Lazing in a bamboo armchair on a spacious balcony that overlooks the wide grassland evoked a sense of déjà vu. I felt I was here before, though with perhaps a few zebras and giraffes thrown in for good measure. Tall grasses swaying slightly in the cool breeze that blew up from the wide water body hid, what I imagined was the cheetah, waiting to spring into action at the water front. Well, the evening was action packed alright, but it was the jackal that sprang into a spirited chase of what I suspected would be a plover or a lapwing. Just then the canteen helper walked in with a hot cup of much welcome tea, and answered in a mix of Oriya and Hindi that the grasslands served as a nesting site of Oriental Pratincole and the jackal was in search of its eggs. Though common in the adjoining areas of Chilika, I had never heard of it nesting in this part of the country. I confirmed facts with the manager of the guest house who added that Dr Manoj Nair, the District Forest Officer of the area, first noticed the nests and took an initiative to provide safe homage to these birds and that data collection was also in progress. I set out to collect photographic evidence and discovered at least 10 nests within 50 – 60 metres along the banks of river Mahanadi. Few of them contained 2- 3 eggs, intact and healthy, but most were rummaged – broken shells and splattered yolks proving the presence of predators. Yes, the jackal was rewarded.
Debrigarh Wildlife Sanctuary in Odisha is a paradise for nature lovers. About 360 sq km in area, the Sanctuary is located about 40 kms from Sambalpur, at the foothills of the Barapahar hills of the Bargarh District. Debrigarh’s dry deciduous forests and open grasslands adjacent to the Hirakud Dam on the river Mahanadi is considered the ideal habitat of the Chousingha, a small antelope that has been awarded vulnerable status by the International Union for Conservation of Nature (IUCN). The landscape is dominated by trees such as sal (Shorea robusta), sissoo (Dalbergia sissoo), dharua, and karayas (Sterculia urens), with expanses of vibrant grasslands showcasing the Indian Gaur, a dark bison clad as it seems in milky white socks. Hiding behind a thorny bush by the river bank I had a chance to observe a large herd at very close quarters. Walking along the jungle trail, I ran into grazing herds of Sambhar and spotted deer, langur and giant squirrels – although I wasn’t privileged enough to sight the leopards and lone tiger that supposedly inhabit these locales. But even a 45oC mid June could be rewarding if you are a bird lover. The perseverance of paradise flycatchers to nurture it’s chicks and the preening of oriental white eye on the branches of large trees are so mesmerising that one would fail to realise when the calm morning had rolled into golden dusk through the scorching noon.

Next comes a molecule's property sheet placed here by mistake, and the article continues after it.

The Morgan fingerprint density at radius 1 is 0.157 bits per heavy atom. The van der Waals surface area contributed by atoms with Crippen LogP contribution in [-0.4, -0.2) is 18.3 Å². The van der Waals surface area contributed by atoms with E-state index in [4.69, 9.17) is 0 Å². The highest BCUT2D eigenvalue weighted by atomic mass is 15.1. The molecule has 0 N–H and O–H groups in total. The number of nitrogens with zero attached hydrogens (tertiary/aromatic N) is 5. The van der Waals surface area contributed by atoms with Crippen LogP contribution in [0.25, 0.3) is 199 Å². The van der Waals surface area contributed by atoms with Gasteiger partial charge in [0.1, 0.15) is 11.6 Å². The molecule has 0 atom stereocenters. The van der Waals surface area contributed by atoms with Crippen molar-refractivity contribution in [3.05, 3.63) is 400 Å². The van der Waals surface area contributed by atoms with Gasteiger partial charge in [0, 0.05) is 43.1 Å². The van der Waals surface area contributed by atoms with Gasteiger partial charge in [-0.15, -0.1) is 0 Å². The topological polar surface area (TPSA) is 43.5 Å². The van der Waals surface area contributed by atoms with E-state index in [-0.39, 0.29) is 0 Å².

There are three forest rest houses at Dhadrokusum, Chaurasimal and Dechuan, but at present, you can spend a night only in the first one. Well, despite the beauty of the sylvan setting, Debrigarh Wildlife Sanctuary can hardly be considered as a dream holiday. The Dhadrokusum forest bungalow at the junction of core and buffer area has been developed into a luxury resort, maintained on a public private partnership. The downside is rave parties and decadence in a setting so pristine. Nights here do not resonate with roars and barks, instead crass music and raucous laughter fill the air. Yet, despite the tyrannies of evening the attraction of Debrigarh is still magical and I will be back – for sure.